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What is the Brain-Machine Interface
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Brain machine interface for motor control
Monitoring cortical activity locally using implanted microelectrodes is demonstrating the ability to achieve multi-dimensional motor control. Current devices record from up to 100 channels and typically stream the raw data to an external processor. Current research is developing next generation devices to record from more channels (1000s), extract information locally (spike sorting) and transmit data (transcutaneous) wirelessly directly to output devices (eg. actuators).
Brain activity monitoring for epilepsy prediction
The analysis of brain activity including EEG and ECoG, has led to many algorithms aiming to predict and detect Epileptic seizures. This project involves the development of a software and hardware platform for real-time neurological monitoring. An algorithm extracts neurological patterns and aims to classify them. The vision is of a system with the capability to forewarn a patient, doctor or nurse of an impending seizure or use closed-loop stimulation devices to suppress the seizure before it happens.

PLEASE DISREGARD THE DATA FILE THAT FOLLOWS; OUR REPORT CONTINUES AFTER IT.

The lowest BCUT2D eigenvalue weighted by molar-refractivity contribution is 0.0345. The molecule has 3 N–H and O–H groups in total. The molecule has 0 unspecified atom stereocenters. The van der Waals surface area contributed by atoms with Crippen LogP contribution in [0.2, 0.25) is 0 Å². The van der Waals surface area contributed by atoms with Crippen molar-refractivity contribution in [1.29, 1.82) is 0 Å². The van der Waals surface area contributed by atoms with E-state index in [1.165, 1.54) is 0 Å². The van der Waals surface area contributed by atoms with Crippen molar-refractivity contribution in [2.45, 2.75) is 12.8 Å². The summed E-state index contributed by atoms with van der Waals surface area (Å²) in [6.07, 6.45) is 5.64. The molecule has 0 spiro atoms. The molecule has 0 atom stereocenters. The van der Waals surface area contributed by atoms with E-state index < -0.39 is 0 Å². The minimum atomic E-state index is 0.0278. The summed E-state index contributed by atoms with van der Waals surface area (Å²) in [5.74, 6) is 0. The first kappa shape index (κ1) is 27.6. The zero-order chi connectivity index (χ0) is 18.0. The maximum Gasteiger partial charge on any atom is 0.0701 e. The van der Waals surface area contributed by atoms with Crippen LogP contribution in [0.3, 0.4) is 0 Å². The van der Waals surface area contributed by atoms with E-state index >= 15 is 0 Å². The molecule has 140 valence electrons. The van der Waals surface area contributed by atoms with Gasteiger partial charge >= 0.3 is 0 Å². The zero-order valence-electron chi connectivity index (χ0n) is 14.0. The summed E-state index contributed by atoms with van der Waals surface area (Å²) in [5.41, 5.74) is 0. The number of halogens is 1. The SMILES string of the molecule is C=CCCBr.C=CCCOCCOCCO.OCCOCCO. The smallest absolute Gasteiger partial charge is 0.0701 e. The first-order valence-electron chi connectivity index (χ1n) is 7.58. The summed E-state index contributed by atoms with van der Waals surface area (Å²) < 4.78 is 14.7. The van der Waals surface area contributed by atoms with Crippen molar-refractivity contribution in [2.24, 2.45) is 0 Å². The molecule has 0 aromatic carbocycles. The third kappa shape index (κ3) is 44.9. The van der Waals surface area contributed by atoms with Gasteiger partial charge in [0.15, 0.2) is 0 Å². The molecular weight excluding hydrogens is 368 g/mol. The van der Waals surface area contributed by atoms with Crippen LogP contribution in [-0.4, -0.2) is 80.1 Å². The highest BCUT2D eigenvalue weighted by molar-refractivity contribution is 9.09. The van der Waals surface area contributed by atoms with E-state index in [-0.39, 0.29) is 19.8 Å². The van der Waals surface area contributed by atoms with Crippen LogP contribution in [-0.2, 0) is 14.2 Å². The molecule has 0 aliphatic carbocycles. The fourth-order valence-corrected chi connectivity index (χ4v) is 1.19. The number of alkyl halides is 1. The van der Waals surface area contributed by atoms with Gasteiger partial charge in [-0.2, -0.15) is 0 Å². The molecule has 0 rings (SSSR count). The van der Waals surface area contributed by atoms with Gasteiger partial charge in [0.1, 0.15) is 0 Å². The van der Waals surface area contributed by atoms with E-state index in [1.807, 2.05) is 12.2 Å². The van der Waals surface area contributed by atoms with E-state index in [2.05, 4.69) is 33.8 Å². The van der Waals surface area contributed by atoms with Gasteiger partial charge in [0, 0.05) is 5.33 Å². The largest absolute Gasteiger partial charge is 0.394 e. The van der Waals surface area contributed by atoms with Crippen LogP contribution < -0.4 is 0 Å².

Intraspinal microstimulation for SCI
This emerging technique involves directly stimulating motor neurons in the spinal cord. This holds the promise of recruiting better co-ordinated and less fatigue-prone muscle movements with lower stimulation energy than stimulating the muscles directly. Current research is developing a high-channel count platform for achieving highly focused intraspinal microstimulation via a fully wireless link for power and data transfer.
Vagus nerve stimulation for appetite regulation
The vagus nerve is the principal pathway of sensory information passing from gut and other vital organs to brain and spinal cord. Vagus nerve stimulation (VNS) has emerged as an implantable technology to stimulate the pathway and has been used in appetite control, depression and epileptic seizure suppression. Despite this progress and emerging technology, our level of control over it is severely limited. The technology we are developing allows us to selectively stimulate and record from the vagus nerve, and measure intra-nerve chemical activity. This fine level of control will allow researchers to regulate appetite in obese patients among other important functions.
Proprioceptive feedback for upper-limb prosthetics
Sensory feedback from the body is key to enabling fine motor control, natural (low cognitive load) movement and non-visual awareness of the position of your body. Individuals with prosthetic limbs or suffering from certain types of neural damage lack this proprioceptive feedback in the affected body areas and as such struggle to learn to control them and are unlikely to achieve high levels of coordinat ion. A research is investigating the provision of artificial proprioceptive feedback from a prosthetic limb by direct electrical stimulation of nerves using a neural implant.
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